Adults with intellectual disabilities are thought to experience health inequalities and earlier age of death compared with the general population . However, there is little reported information on their wider experience of multimorbidity/comorbidity (two or more conditions additional to the intellectual disabilities) in this population across the adult lifespan. Comorbidity is clinically important, as it may require a different management approach to the care of an individual disease, and may introduce pharmacological contraindications. There is increasing awareness of its clinical importance, due to the relatively recent studies of multi-morbidity in the general population showing that it starts to become more common over the age of 50 and increases in the elderly . In people with intellectual disabilities, rates of individual disorders have been previously reported, for example, a point-prevalence of 40 % for additional mental ill-health , 30 % for epilepsy , and 50 % for gastro-oesophageal reflux disorder . This might suggest that multi-morbidity would be a particular problem for this population, but we have only been able to find two previous studies on the topic, both of which were focussed only on older people with intellectual disabilities [6, 7]. Both reported high rates of multimorbidity/comorbidity; 71 % in 695 older persons with intellectual disabilities , and 80 % in 1047 older persons receiving paid support . These studies did not drawn direct comparisons with rates in the general population living in the same areas, nor at the same age.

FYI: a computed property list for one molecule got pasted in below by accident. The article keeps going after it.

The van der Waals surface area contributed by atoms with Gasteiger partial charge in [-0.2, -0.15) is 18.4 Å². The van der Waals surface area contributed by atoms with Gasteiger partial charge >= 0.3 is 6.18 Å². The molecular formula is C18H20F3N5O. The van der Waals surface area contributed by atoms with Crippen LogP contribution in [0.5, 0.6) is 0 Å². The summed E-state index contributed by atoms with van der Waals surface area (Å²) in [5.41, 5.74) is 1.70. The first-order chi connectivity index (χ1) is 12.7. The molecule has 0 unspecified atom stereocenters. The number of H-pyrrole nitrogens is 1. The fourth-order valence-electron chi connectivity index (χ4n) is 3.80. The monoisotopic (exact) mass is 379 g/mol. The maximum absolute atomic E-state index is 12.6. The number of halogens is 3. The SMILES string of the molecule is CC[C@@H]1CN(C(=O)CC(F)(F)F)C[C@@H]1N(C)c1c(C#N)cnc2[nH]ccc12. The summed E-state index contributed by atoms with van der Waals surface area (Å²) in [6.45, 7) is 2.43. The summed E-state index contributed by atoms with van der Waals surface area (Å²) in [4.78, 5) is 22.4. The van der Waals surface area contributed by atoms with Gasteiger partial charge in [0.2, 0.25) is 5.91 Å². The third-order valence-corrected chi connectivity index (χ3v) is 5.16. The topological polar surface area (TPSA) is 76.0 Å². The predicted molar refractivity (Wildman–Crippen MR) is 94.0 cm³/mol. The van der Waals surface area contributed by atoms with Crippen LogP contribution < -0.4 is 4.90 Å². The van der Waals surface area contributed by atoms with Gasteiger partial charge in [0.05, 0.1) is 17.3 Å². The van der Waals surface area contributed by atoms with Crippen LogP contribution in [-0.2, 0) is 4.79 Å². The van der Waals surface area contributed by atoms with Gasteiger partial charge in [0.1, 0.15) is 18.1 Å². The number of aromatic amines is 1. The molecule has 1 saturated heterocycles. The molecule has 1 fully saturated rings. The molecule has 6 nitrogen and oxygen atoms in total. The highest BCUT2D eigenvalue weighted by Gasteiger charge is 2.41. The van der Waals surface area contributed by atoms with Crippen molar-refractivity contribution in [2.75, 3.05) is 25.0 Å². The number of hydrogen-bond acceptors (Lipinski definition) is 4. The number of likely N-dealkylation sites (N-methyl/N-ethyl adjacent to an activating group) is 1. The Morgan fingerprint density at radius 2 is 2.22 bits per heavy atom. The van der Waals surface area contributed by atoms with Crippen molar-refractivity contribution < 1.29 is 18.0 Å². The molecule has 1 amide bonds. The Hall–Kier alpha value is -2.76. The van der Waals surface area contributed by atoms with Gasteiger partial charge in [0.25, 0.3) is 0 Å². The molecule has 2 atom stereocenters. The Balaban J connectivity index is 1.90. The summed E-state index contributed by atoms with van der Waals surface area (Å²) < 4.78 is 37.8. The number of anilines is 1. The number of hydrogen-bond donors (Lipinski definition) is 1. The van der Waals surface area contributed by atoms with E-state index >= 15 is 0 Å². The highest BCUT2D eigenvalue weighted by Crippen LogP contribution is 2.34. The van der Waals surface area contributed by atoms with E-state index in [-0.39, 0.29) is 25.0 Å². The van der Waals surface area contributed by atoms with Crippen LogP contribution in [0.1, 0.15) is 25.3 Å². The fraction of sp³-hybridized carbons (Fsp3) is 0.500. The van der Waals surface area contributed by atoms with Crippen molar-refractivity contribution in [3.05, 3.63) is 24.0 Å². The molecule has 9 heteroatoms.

The extent of multimorbidity is higher in the general population living in more deprived neighbourhoods . It is therefore important to examine if this is also true for people with intellectual disabilities, since this would indicate higher needs in this population which may need specific organisation to meet. Both children and adults with intellectual disabilities are more likely to live in more deprived areas [8–11]. However, the impact this has on their health and health care has been little studied .
This study was undertaken to quantify the extent of recorded ill-health and comorbidity experienced by adults with intellectual disabilities compared with the general population, and to measure the associations between neighbourhood deprivation, age, and comorbidity in adults with intellectual disabilities.
We used data from the Primary Care Clinical Informatics Unit at the University of Aberdeen for all 1,424,378 registered patients aged 18 and over, who were alive and permanently registered with one of 314 Scottish general practices on March 31, 2007 . The dataset is representative of the whole Scottish population in terms of age, sex, and socioeconomic deprivation, with a more detailed explanation available elsewhere .
Data on the presence of intellectual disabilities, 32 common chronic physical health conditions and six mental health conditions were extracted (definitions are provided in Additional file 1: Appendix 1). We defined intellectual disabilities using a set of Read Codes based on definitions used by NHS Scotland Information Services and from the Quality & Outcomes Framework (Additional file 1: Appendix 2).